Rainbow Six: Siege is the first non-mobile game in the series since 2008’s Vegas 2, and the first in the series since Tom Clancy’s death in 2013. It’s also the first Rainbow Six game to be released in a post-COD-explosion world, wherein one FPS series dominates the market, a market Ubisoft’s other shooters have struggled to keep up with. That’s already a lot of pressure, without considering that Siege is following Star Wars Battlefront‘s hugely successful beta, which winded up breaking EA’s personal beta records.
Siege shares some noticeable commonalities with Battlefront, most notably its lack of any campaign mode. My favourite aspect of past Rainbow Six games was always the story mode, so I’m a little disappointed to see its absence in Siege, particularly when the slice of multiplayer shown off here doesn’t exactly scream ‘longevity’ or ‘variety’ (although those would be weird things to scream).
The modes available in Siege‘s beta include a bomb defusal multiplayer mode, and ‘Terrorist Hunt’, a familiar name to Rainbow Six fans. Weirdly enough though, terrorist hunt is effectively the same as the standard multiplayer mode, only it pits you against AI enemies.
In ‘Bomb Defusal’, an attacking team scouts out an area with rolling camera drones, hoping to find a bomb to defuse, and any enemies lying in wait. They then inflitrate whichever building contains the device, utilizing breach charges and other gadgets to blow out flimsy walls, barricades and windows. Meanwhile, the defending team must fortify their position with barbed wire, barricades and C4, and lie in wait for their attackers. It’s a solid dynamic, one that promotes caution, teamwork and preparation, and can result in some really tense moments.
In ‘Terrorist Hunt’, you’re more or less doing the same thing, albeit against AI bots, and with a few extra objectives thrown in for good measure. In both modes, death is permanent (at least for the round), and can result in excruciating wait times if you get caught out early. I understand this for multiplayer – the permanence of it all reminded me of a really good game of Search and Destroy circa Modern Warfare II – but for terrorist hunt, it feels a bit cruel. Allowing you to respawn after thirty seconds would only be hurting the AI, and would prevent early casualties from getting bored and quitting with five minutes still left on the clock.
To make matters worse, I found matchmaking to be a complete mess at this stage. I struggled to find a match more than I successfully joined one, and was regularly met with infinite loading screens upon entering a game, whereby players were saying: ‘Oh no, that glitch again’ in the text chat. Once you do get into a match, it’s an upward struggle to figure out what the various icons at the bottom of your screen mean – icons which vary between characters. If that icon happens to be something that’ll blow you up, you can’t really afford to test it out unless you’re in the heat of battle.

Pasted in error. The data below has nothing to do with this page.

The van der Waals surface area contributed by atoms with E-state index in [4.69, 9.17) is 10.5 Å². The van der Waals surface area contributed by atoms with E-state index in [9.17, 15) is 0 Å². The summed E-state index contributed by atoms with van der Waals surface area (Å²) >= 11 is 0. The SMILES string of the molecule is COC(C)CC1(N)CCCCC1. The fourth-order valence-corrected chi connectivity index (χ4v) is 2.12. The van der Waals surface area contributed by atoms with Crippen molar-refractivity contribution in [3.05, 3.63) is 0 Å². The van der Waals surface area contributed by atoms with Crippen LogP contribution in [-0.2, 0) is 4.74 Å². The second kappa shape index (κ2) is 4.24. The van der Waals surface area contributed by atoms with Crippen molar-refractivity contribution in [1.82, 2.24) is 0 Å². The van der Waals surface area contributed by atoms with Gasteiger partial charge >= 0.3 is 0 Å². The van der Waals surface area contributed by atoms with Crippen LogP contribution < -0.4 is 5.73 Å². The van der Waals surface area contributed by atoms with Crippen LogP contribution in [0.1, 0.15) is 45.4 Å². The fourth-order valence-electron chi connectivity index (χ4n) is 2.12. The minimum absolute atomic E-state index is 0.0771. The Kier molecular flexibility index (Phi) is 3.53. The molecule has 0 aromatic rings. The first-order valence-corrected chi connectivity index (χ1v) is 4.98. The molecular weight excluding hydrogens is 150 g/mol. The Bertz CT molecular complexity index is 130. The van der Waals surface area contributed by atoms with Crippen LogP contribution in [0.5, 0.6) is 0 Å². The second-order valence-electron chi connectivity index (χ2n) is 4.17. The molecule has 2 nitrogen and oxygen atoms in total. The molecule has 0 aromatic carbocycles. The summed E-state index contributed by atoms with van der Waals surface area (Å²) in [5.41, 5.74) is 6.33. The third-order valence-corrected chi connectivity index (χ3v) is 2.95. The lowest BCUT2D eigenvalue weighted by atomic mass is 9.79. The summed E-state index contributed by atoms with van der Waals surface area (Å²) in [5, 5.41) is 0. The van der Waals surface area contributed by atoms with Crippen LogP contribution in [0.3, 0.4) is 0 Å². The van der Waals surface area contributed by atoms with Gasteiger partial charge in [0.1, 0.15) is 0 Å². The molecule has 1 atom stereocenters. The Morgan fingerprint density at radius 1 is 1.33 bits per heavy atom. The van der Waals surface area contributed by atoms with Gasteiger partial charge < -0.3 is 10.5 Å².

At this point, it’s impossible to access the single player portion ‘Terrorist Hunt’ (Lone Wolf mode) of the game if your connection to Ubi’s servers goes down. Not even your own internet connection, Ubisoft’s servers. Let that sink in.
This means most games go like this: 1.) You wait around for five minutes to get into a game, 2.) You wait around while you figure out how all of your gadgets work, 3.) You get shot, 4.) You wait for five minutes while the other players continue playing. There might not be such a steep learning curve if Siege offered up a more substantial offline mode. Campaigns in FPS games have traditionally been there to ground the player in a fictional or real war, and to give them an opportunity to familiarize themselves with the game’s quirks. Take that away, and you’re just being dropped into a house, being asked to defuse a bomb, but being given very little reason to care. It’s not like there are really even ‘teams’ or national rivalries to speak of, since every team is made up of operatives from various national services, from the FBI and the Polezei, to the SAS and Spetsnaz.
The environments themselves aren’t particularly interesting either. It’s nice that each mission focuses on one or two small building, promoting precise penetration and claustrophobic firefights, but most of the maps are mundane suburban houses or nondescript industrial complexes. Art direction aside, these places just look bland and graphically unimpressive – especially coming off the back of releases like Battlefront and Fallout 4, which boast interesting environment design and some impressive visuals.
Without a dedicated single player mode, and with very little in the way of diverse multiplayer modes, Siege’s beta is actually something of a bore. It offers up some brief moments of truly awe inspiring tension and action – when the gears turn perfectly, it is truly glorious. But most of my time was spent waiting; waiting for matches, waiting to respawn, and waiting for a reason to care.